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NFL fantasy football: Know your opponents

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Last year I wrote about the strategy you should take when approaching the tight end position in your fantasy draft. This year, I'd like to tackle quarterbacks.

Because tight end is such a conundrum for most fantasy owners, and causes week-to-week havoc, I went deep in that article. With quarterbacks, it's far easier to keep it easy, so to speak.

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Let's start with simple rules:

  • There's no reason to take a quarterback in the first round unless you're near the back end. Otherwise, the first 5-6 picks should be running backs.

  • Quality quarterbacks can be had past round five, so it is conceivable that you could draft two running backs, two wide receivers, and a tight end -- a starting lineup -- before ever taking your quarterback ... without seriously damaging your chances in your beloved Theta Chi fraternity fantasy extravaganza.

  • The discrepancy between the fantasy points scored by the third- or fourth-ranked quarterback and the 10th-ranked quarterback in fantasy will likely be roughly equal to the third-rated running back and the 10th-rated running back.

For example the difference between Tom Brady (third, 340.28 points) and Russell Wilson (tenth, 275.62 points) was a little over 60 fantasy points in 2012. Ditto the margin between Arian Foster (third, 262.10 points) and Frank Gore (10th, 202.60 points). Here's the deal though ... you need one starting quarterback, and two starting running backs. Plus, you might want to play a RB at your flex. So, if you jump at grabbing a QB, and wait on a RB, you might also be waiting another year to have a winning season in fantasy.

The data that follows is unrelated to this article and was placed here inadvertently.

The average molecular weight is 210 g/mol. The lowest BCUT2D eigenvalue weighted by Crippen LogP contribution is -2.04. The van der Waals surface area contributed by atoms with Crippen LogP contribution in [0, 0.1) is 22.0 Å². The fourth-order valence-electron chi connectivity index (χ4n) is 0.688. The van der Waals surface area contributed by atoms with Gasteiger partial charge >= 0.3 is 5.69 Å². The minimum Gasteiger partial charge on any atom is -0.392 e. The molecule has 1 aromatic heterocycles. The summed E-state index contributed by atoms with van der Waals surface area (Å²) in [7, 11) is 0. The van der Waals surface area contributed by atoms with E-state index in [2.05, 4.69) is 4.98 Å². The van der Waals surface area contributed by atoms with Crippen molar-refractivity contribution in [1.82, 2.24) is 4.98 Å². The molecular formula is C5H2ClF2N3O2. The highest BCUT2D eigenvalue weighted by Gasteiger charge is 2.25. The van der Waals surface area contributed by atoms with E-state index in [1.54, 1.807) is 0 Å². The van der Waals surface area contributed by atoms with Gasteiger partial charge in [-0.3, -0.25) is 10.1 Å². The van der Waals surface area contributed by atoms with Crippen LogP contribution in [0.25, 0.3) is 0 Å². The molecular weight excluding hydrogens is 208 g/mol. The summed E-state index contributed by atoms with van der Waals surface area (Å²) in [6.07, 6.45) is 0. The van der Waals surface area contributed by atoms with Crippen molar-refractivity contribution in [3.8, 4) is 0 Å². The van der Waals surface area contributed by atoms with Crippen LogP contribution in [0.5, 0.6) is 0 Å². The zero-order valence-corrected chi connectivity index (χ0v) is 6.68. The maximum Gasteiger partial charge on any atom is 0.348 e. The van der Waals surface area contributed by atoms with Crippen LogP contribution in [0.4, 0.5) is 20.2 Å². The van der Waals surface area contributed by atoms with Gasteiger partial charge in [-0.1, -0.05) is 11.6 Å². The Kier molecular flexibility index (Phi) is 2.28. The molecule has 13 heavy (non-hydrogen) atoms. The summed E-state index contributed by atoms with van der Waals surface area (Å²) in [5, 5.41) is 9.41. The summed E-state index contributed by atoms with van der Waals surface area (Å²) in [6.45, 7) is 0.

• Always look at what's changing with a given quarterback's situation. Is their organization changing offensive coordinators? That's important.

Going further, did that player's team acquire or draft a big-time running back, thus meaning the team is planning on changing its offensive philosophy?

And then the obvious ... is the player coming off injury? Just like you would evaluate with any other position.

Don’t be afraid to take a late-round flier on a quarterback like Brandon Weeden during your 2013 draft.
Don’t be afraid to take a late-round flier on a quarterback like Brandon Weeden during your 2013 draft. (Greg Trott/Associated Press)

The Browns' Brandon Weeden is a solid case study here. Offensive guru Norv Turner has joined the fold in Cleveland, which should greatly help Weeden's cause. Plus, the Browns have two very young receivers in Greg Little and Josh Gordon who should be better players in 2013. Well, at least enough to offset whatever increased workload running back Trent Richardson receives.

Is Weeden going to be a high draft pick? No. Nonetheless, without the addition of Turner, I would have never considered drafting the former Oklahoma State product. Now, I might consider taking a flyer on him in the 15th round, while certainly giving him a long look come bye week time.

  • Don't blow off your backup QB. It should go without saying, quarterbacks get hurt as much or more than any other offensive position. So I might look to get my reserve earlier than other fantasy owners. I'm certainly not waiting until the last round, unless I feel like taking a chance on a guy as a third option.

Think about it ... what's more important, a fourth running back, or a second quarterback? Unless you took big risks at RB in your draft, like selecting Darren McFadden AND Chris Johnson, I would get myself a solid backup.

Once again, as an example, I took Robert Griffin III in the sixth round of our NFL.com fantasy mock draft, then swung around and selected Tony Romo a couple of picks later. First of all, I don't know for certain that RG3 will be fully healthy come Week 1. Secondly, Tony Romo is a top ten fantasy quarterback, so getting him in the lower-middle rounds is a bargain.

  • And, lastly, it definitely helps if your reserve quarterback has a different bye week than your starter. If you're considering Ben Roethlisberger or Andrew Luck as your backup to Peyton Manning and you have a few picks before your turn in the draft order is up, check their bye weeks real quick. It's a pain in the butt that you'll thank yourself for later.

These are strategies that have helped me at the quarterback position. Now that I feel like Yoda giving all this advice, I think I'm gonna head out and watch Red Planet or something.

Follow Elliot on Twitter @Harrison_NFL.

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